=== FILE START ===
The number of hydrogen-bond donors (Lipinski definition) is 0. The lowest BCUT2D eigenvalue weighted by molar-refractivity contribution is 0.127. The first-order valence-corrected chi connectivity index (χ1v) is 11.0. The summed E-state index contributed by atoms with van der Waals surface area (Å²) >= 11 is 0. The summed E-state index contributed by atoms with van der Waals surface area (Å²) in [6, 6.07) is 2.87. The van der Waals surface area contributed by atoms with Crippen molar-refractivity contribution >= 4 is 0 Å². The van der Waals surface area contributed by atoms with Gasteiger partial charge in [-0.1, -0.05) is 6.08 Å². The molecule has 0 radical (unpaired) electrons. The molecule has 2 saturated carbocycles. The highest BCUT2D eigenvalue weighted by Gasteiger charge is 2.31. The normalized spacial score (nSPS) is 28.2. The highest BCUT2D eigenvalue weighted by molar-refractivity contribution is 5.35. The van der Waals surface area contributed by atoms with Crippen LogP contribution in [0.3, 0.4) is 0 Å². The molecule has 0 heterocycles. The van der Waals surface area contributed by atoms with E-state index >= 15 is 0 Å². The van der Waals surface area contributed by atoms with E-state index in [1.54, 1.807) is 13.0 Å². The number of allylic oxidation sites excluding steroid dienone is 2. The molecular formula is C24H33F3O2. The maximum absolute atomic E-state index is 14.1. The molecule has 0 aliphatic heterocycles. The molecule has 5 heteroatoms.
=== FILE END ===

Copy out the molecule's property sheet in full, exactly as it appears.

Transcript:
The number of hydrogen-bond donors (Lipinski definition) is 0. The lowest BCUT2D eigenvalue weighted by molar-refractivity contribution is 0.127. The first-order valence-corrected chi connectivity index (χ1v) is 11.0. The summed E-state index contributed by atoms with van der Waals surface area (Å²) >= 11 is 0. The summed E-state index contributed by atoms with van der Waals surface area (Å²) in [6, 6.07) is 2.87. The van der Waals surface area contributed by atoms with Crippen molar-refractivity contribution >= 4 is 0 Å². The van der Waals surface area contributed by atoms with Gasteiger partial charge in [-0.1, -0.05) is 6.08 Å². The molecule has 0 radical (unpaired) electrons. The molecule has 2 saturated carbocycles. The highest BCUT2D eigenvalue weighted by Gasteiger charge is 2.31. The normalized spacial score (nSPS) is 28.2. The highest BCUT2D eigenvalue weighted by molar-refractivity contribution is 5.35. The van der Waals surface area contributed by atoms with Crippen LogP contribution in [0.3, 0.4) is 0 Å². The molecule has 0 heterocycles. The van der Waals surface area contributed by atoms with E-state index >= 15 is 0 Å². The van der Waals surface area contributed by atoms with E-state index in [1.54, 1.807) is 13.0 Å². The number of allylic oxidation sites excluding steroid dienone is 2. The molecular formula is C24H33F3O2. The maximum absolute atomic E-state index is 14.1. The molecule has 0 aliphatic heterocycles. The molecule has 5 heteroatoms.